‘Chip ‘n Dale: Rescue Rangers’ Spoiler Review: “Disney’s Best Live-Action Reboot To Date”
Warning – The following review contains spoilers for Chip’ n Dale: Rescue Rangers.
For years, critics and audiences have complained about the abundance of reboots and sequels in modern filmmaking. Most of these critiques are pointed at the juggernaut of Hollywood, Disney. The studio has made it abundantly clear that no intellectual property in their catalog is off-limits. Whether it’s Cinderella, The Jungle Book, or even a proposed Beauty and the Beast spin-off starring Gaston and LeFou, if Disney can milk that sweet nostalgia teet, they will. So it’s a bit of a miracle a film like Chip’ n Dale: Rescue Rangers even exists, ESPECIALLY from Disney.
It’s clear early on what director Akiva Schaffer (Popstar: Never Stop Never Stopping) and writers Dan Gregor & Doug Mand (How I Met Your Mother) are aiming for with this film: a send-up of reboot culture starring two lovable 90’s icons. The film’s setting is a world where eclectic cartoons of all forms (2-D, CGI, uncanny valley monstrosities) interact with everyday humans. This hybrid world isn’t new to general audiences but will still feel unique.
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We first meet our protagonists, Chip (John Mulaney) and Dale (Andy Samberg), in elementary school, where they become fast friends. Despite the characters being two anthropomorphic chipmunks, their introduction and blossoming friendship feel genuine and universal. They’re both outsiders who find each other and form a bond through slapstick comedy (as any cartoon character would). The two eventually head out West to make it big in show business. Following a few commercials and a guest spot in a well-known family sitcom, they strike it big with Chip’ n Dale: Rescue Rangers.
The film does a phenomenal job of establishing the distinct personalities of its two leads. Moreover, they are the “leads” in every sense of the word. It feels like every other rebooted film starring a classic character is saddled with a human lead that takes up most of the runtime. Not Chip ‘n Dale. This is their movie through and through. Early on, they meet Ellie (KiKi Layne), a young detective who looks up to the pair, and it seems like she might take the spotlight. But she’s merely a supporting player to these two who have typically been “supporting players.”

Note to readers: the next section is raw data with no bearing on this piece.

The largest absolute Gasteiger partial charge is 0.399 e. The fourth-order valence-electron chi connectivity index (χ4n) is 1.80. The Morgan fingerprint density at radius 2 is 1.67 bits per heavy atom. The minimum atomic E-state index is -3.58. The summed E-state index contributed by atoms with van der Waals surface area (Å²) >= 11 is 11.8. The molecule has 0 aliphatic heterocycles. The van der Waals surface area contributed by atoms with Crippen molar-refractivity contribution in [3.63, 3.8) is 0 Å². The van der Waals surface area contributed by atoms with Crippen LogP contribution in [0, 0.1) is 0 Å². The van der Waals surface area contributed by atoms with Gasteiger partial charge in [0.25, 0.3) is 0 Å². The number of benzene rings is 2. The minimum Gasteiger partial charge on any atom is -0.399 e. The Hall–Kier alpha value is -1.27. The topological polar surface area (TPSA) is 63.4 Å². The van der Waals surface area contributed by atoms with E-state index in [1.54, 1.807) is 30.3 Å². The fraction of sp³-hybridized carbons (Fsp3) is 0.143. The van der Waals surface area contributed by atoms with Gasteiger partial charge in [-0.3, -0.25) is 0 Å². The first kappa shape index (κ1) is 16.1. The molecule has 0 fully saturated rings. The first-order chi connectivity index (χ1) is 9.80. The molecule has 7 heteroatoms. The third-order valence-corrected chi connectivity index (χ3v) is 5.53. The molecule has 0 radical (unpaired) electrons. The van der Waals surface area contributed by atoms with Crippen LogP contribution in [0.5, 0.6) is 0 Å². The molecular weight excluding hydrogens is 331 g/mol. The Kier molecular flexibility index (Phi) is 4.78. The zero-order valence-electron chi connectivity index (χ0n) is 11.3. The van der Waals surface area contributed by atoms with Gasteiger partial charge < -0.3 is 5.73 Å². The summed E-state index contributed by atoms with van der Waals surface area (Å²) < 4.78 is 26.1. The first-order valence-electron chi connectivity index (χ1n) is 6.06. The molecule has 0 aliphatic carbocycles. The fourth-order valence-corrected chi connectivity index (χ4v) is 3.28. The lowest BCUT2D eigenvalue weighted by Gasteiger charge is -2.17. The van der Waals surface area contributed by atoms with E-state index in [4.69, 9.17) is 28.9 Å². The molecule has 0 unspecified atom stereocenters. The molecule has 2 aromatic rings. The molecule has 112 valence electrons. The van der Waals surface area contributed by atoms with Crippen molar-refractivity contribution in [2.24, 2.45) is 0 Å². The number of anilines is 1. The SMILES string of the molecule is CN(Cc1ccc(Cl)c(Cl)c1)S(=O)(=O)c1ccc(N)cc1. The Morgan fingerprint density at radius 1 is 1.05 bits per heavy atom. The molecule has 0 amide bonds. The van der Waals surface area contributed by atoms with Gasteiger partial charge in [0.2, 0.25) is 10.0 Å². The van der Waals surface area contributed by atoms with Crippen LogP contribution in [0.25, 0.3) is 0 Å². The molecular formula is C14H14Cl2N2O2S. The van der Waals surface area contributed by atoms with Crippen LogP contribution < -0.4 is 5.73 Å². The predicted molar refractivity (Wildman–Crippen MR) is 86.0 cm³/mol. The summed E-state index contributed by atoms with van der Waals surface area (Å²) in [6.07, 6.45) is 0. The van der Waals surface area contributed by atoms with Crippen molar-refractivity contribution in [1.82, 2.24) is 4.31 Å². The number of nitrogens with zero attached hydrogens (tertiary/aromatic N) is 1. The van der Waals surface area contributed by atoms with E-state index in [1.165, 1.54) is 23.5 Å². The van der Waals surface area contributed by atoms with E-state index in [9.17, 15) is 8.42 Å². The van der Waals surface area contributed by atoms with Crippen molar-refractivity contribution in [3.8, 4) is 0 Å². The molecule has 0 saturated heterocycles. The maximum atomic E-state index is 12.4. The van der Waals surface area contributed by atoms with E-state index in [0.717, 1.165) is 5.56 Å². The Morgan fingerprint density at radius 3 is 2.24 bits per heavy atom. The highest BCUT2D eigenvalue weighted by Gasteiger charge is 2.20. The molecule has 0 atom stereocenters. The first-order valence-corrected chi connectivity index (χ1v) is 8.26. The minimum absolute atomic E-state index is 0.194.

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The idea of these cartoon characters being washed up or supporting players in “new” Hollywood remains constant throughout. Chip and Dale have drifted apart after Dale abandons the original show. The two need to put aside their differences when their co-star, Monterey Jack (Eric Bana), is kidnapped by an underground bootleg operation run by a grizzled old Peter Pan (Will Arnett). The two get help from forgotten side characters like a 2-D Lumiere from Beauty and the Beast, Tigra from the 90’s Avengers cartoon, and even help from the original design for 2019’s Sonic the Hedgehog (Tim Robinson), teeth and all.
Having the film take place in a hybrid world means plenty of cameos. Even the marketing of the film has highlighted this aspect. But unlike the recent Doctor Strange in the Multiverse of Madness, it feels authentic. Without these recognizable characters meandering in the background, the film would feel hollow and disingenuous to the story. The team behind the film should be nominated for the Nobel Peace Prize the way they got character rights from other studios. On top of the aforementioned Sonic, we see characters from Nickelodeon, DC, Capcom, and everything Disney. The film feels as close to a Who Framed Roger Rabbit sequel as we’ll ever get.
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The film’s plot doesn’t stray too far from a conventional Disney movie of this nature, but the rapid-fire jokes help keep you invested. Kids will get a kick out of hearing the word “fart,” whereas adults will enjoy the multiple references to the male dance troupe, Chippendales. Fear not, for you can expect 3-4 more jokes immediately if one doesn’t land.
The film is a proper love letter to the ’90s-’00s kids. Chip ‘n Dale: Rescue Rangers feels like the natural progression in reboot culture. A meta-sendup of all that’s come before while also treating its source material with dignity. The film doesn’t tread any new ground, but the modern spin and the distinctive voice make the film stand out. This film deserved better than being scuttled off to Disney+. Chip ‘n Dale: Rescue Rangers may be Disney’s best live-action reboot yet. –Kellen Murack
Chip ‘n Dale: Rescue Rangers is Now Streaming on Disney+
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